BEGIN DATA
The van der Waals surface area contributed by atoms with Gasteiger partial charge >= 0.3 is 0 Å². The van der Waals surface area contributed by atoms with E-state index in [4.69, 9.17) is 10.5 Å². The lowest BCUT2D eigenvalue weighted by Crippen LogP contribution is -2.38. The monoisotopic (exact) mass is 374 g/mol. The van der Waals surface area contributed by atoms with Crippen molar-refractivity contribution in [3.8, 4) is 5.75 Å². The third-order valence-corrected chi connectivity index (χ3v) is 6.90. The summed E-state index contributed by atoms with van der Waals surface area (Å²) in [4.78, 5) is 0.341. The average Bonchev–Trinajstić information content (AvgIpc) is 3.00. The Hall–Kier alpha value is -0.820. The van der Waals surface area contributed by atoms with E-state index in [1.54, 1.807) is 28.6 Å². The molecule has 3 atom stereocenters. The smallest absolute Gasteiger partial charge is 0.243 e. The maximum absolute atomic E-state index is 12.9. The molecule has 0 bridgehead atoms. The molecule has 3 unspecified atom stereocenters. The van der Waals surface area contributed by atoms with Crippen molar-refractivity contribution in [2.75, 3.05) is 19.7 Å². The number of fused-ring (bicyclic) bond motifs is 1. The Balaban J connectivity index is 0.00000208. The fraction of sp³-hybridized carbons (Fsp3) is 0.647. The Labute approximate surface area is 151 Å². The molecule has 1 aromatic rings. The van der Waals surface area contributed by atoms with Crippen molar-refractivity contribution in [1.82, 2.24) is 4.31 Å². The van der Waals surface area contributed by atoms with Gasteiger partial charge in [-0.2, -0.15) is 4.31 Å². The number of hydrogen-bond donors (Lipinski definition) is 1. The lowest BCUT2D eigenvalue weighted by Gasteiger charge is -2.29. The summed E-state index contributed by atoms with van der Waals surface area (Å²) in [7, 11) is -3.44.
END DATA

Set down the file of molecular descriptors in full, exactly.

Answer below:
The van der Waals surface area contributed by atoms with Gasteiger partial charge >= 0.3 is 0 Å². The van der Waals surface area contributed by atoms with E-state index in [4.69, 9.17) is 10.5 Å². The lowest BCUT2D eigenvalue weighted by Crippen LogP contribution is -2.38. The monoisotopic (exact) mass is 374 g/mol. The van der Waals surface area contributed by atoms with Crippen molar-refractivity contribution in [3.8, 4) is 5.75 Å². The third-order valence-corrected chi connectivity index (χ3v) is 6.90. The summed E-state index contributed by atoms with van der Waals surface area (Å²) in [4.78, 5) is 0.341. The average Bonchev–Trinajstić information content (AvgIpc) is 3.00. The Hall–Kier alpha value is -0.820. The van der Waals surface area contributed by atoms with E-state index in [1.54, 1.807) is 28.6 Å². The molecule has 3 atom stereocenters. The smallest absolute Gasteiger partial charge is 0.243 e. The maximum absolute atomic E-state index is 12.9. The molecule has 0 bridgehead atoms. The molecule has 3 unspecified atom stereocenters. The van der Waals surface area contributed by atoms with Crippen molar-refractivity contribution in [2.75, 3.05) is 19.7 Å². The number of fused-ring (bicyclic) bond motifs is 1. The Balaban J connectivity index is 0.00000208. The fraction of sp³-hybridized carbons (Fsp3) is 0.647. The Labute approximate surface area is 151 Å². The molecule has 1 aromatic rings. The van der Waals surface area contributed by atoms with Crippen molar-refractivity contribution in [1.82, 2.24) is 4.31 Å². The van der Waals surface area contributed by atoms with Gasteiger partial charge in [-0.2, -0.15) is 4.31 Å². The number of hydrogen-bond donors (Lipinski definition) is 1. The lowest BCUT2D eigenvalue weighted by Gasteiger charge is -2.29. The summed E-state index contributed by atoms with van der Waals surface area (Å²) in [7, 11) is -3.44.